Rangers Complete Investigation and Land Confiscation Training

25 October 2013
Karen State

With the recent opening of its economy, Burma has seen an increase of international companies converge to tap into this resource-rich land.  And yet, with an incomplete transition to democracy, a history of oppression that has gone largely unaddressed, and a military that continues to attack its own people, this has potential to cause further displacement and oppression of the ethnic people. International and government developers are now eying the valuable ethnic lands with little regard for the people who have been living there for generations. Strict delineation and enforcement of land rights will be critical as Burma moves forward as a free, just and democratic society.

Many among the ethnic groups of Burma are under-informed about land ownership, rights and property documentation. Additionally, people in ethnic areas are unsure of how to maintain ownership of the land they have lived and worked on their entire lives. Whole villages are sometimes pushed to sign agreements with companies or individuals, often having little understanding of the project’s technicalities or consequences.

Recently, members of our FBR staff conducted a training in the documentation and monitoring of on-going development projects in their home areas. Additionally, rangers learned more about land rights both in Burma and internationally.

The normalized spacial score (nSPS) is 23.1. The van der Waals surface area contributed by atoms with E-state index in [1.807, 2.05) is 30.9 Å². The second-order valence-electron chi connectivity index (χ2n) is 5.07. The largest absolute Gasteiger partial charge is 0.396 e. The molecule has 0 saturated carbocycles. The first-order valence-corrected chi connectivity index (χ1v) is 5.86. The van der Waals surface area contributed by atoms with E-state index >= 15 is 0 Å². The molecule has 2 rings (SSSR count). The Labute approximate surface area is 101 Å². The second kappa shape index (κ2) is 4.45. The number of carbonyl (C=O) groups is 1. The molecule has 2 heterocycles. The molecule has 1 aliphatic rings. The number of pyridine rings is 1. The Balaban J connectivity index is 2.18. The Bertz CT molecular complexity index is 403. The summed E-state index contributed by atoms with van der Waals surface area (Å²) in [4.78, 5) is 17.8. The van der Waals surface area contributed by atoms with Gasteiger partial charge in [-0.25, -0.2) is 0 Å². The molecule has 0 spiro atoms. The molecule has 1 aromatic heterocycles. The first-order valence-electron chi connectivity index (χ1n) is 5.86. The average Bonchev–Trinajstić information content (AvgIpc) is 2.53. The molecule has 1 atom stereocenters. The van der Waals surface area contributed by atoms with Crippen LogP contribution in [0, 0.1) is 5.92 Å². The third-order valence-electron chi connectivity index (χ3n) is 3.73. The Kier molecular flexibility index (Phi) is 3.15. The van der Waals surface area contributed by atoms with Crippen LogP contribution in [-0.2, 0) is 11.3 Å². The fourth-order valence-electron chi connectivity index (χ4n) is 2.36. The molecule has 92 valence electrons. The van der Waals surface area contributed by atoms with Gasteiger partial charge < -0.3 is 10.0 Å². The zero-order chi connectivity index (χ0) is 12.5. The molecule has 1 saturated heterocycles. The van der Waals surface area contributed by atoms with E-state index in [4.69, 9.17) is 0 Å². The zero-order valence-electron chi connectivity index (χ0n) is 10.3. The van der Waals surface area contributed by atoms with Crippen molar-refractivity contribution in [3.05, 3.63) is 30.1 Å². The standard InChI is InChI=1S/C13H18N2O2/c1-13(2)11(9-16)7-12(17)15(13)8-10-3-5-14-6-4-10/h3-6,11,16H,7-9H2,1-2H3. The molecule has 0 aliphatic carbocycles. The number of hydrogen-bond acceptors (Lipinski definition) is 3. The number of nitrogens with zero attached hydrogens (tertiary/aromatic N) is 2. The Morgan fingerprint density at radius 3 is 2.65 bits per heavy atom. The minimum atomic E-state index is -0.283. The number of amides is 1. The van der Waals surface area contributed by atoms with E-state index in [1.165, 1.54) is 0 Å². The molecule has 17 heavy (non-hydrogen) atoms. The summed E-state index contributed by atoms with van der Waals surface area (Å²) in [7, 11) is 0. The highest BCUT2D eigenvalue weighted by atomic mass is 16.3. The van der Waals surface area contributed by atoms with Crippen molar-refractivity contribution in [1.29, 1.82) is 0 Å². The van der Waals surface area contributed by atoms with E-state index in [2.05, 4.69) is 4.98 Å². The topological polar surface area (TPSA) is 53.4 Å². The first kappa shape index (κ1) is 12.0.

Rangers learned more about land law both on a domestic and international scale


After holding debriefs with the rangers, we saw that many of the development projects resulted in human rights abuses, including land confiscation, forced labor and displacement. This occurs because indigenous people are often left out of the planning and decision-making process in development projects. Rangers learned about international agreements and laws that protect native populations during development project planning. These include the United Nations Declaration of the Right of Indigenous Peoples as well as the right to Free, Prior, and Informed Consent (FPIC) declaration, which provides indigenous people the right “to give or withhold their free, prior, and informed consent to actions that affect their lands, territories, and natural resources.”

Rangers briefed one another about development projects in their home areas.
Rangers practice negotiation skills during a breakout session.


The rangers planned how they would address the negative effects of development projects in their region, while still understanding that development projects have the potential to benefit communities.

Thank you for your support as we navigate through uncertain times in Burma. The skills and knowledge acquired during this training are key to accurately assessing the current situation, and further helping the people who need it most.

May God bless you,

Free Burma Rangers